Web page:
Is Obesity a Disease?


The usual reason given for people getting fat is that they eat too much and or exercise too little. That says one thing if I remember from my ‘O’Level Physics. The amount of energy you put into a system minus the energy you take out has to be stored somewhere i.e. FAT! This formulae true though it is does not entirely explain obesity since some people seem to eat more than fat people and exercise no more than these same fat people, and yet they are not FAT! Why? Other factors must come into play. I have listed below some ideas which people have proposed to explain why fat people become fat:

1. It is thought that some people are destined to gain weight because they have inherited “FAT GENES” from their parents. There can be no doubt that people vary in their genetic makeup and some people are inclined because of genetic reasons to become tall, small, bald or fat. It is known, for that height is controlled by a number of different genes. Nevertheless, height is affected also by diet. Fat people tend to come from fat families. That doesn’t necessarily mean that they are fat for genetic reasons. They could have learned the McDonalds behaviour, eating habits, from their parents when they were growing up. Because of studies with identical twins separated at birth  there is, indeed, a strong genetic component to body weight. This is not to say that someone constructed genetically is doomed to becoming fat.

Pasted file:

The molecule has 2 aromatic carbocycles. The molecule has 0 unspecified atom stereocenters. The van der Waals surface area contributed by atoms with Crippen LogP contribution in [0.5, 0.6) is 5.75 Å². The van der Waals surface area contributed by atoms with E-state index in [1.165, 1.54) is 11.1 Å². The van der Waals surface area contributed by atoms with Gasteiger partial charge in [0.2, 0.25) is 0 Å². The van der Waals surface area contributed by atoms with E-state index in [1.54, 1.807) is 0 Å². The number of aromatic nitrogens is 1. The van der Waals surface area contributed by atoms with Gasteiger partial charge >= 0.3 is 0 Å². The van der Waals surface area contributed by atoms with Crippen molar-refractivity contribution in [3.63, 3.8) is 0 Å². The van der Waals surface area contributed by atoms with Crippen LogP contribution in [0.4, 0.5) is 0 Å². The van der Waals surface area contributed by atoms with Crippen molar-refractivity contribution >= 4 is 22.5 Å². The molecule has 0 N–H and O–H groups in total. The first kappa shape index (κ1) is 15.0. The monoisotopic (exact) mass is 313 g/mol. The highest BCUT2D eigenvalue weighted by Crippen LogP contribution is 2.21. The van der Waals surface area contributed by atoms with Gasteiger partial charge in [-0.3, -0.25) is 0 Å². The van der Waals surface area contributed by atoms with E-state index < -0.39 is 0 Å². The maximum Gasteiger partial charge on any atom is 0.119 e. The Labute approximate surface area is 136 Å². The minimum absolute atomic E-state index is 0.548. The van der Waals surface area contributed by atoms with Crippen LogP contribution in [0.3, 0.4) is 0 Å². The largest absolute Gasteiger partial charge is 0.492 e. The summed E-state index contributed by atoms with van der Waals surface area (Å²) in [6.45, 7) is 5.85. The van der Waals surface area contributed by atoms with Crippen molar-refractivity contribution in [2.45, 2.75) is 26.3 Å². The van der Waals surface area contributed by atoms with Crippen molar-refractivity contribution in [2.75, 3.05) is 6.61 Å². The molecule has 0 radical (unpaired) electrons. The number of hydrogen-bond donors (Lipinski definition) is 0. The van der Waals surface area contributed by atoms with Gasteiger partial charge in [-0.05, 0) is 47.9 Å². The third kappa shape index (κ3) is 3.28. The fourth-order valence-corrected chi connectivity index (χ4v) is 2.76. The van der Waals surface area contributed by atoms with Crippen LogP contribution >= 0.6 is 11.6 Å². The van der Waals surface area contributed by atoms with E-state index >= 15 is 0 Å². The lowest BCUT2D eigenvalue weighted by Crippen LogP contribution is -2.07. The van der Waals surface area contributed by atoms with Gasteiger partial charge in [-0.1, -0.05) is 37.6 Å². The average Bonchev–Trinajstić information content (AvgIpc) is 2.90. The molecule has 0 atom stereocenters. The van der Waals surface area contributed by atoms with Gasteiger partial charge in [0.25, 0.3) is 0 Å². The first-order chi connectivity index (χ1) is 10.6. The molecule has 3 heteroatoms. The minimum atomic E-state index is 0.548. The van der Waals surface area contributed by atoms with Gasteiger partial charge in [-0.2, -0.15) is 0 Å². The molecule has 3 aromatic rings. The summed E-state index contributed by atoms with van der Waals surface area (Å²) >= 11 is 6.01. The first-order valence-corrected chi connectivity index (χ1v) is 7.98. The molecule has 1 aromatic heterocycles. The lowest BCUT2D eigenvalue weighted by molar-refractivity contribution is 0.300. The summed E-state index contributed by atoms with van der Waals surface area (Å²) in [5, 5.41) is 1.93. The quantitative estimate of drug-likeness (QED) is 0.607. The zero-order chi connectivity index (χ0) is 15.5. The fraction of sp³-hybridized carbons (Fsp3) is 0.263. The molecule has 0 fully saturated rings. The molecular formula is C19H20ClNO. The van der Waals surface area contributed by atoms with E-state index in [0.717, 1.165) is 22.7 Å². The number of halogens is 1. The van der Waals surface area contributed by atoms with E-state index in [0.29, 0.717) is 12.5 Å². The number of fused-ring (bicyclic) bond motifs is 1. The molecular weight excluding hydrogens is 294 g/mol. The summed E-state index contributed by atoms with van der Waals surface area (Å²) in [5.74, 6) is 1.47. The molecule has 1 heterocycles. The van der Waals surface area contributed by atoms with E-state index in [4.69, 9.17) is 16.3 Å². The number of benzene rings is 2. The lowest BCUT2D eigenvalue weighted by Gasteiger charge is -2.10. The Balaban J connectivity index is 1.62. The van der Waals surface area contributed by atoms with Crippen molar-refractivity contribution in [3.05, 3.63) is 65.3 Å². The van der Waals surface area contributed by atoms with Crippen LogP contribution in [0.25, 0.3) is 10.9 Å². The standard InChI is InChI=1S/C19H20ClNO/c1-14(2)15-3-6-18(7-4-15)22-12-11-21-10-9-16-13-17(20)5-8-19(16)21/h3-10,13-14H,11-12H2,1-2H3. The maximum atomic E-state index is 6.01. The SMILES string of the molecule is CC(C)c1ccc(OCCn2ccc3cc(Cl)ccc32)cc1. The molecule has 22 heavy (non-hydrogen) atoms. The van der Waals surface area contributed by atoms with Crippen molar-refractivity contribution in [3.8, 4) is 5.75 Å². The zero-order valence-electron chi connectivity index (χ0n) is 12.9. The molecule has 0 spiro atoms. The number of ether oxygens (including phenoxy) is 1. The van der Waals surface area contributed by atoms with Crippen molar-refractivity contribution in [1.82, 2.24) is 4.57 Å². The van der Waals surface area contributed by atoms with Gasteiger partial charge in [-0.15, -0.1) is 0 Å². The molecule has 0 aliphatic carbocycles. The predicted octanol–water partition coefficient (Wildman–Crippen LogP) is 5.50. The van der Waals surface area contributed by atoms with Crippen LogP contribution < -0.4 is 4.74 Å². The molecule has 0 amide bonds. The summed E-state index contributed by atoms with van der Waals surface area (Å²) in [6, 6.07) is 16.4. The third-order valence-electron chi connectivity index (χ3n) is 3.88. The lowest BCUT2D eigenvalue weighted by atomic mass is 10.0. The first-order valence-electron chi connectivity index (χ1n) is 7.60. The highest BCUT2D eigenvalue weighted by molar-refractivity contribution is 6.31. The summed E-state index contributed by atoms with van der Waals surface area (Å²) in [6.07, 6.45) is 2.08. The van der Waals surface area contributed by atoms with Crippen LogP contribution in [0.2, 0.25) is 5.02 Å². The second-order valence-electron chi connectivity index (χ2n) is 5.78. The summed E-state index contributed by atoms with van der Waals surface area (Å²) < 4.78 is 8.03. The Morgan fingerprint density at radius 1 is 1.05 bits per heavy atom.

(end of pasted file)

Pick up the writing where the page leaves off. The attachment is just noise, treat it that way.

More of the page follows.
I read a story from google that a lady in her mid- forties who should have been fat, but wasn’t. She had two brothers, each of who weighed over 140kg, and she had a grown child who weighed over 120kg. It was clear she had whatever genes it took to get fat. She was asked one day, “How come you’re not fat?” She explained that she thought it had to do with the fact that she ran for an hour and a half every day before she went to the gym.

2. Diet and the law of thermodynamics. The amount of energy that goes into a machine (the human body) has to balance the amount that goes out or the extra energy that goes in (food) has to be stored somehow FAT! So for everyone, no matter what that person’s genetic MAKE UP, either lowering the food intake or increasing the energy output (exercise) will lower the energy stored as fat. Eating less or exercising more and more will cause weight loss. High caloric foods seem to be inherently more attractive than other foods for reasons that probably have to do with our survival instincts dating back in history.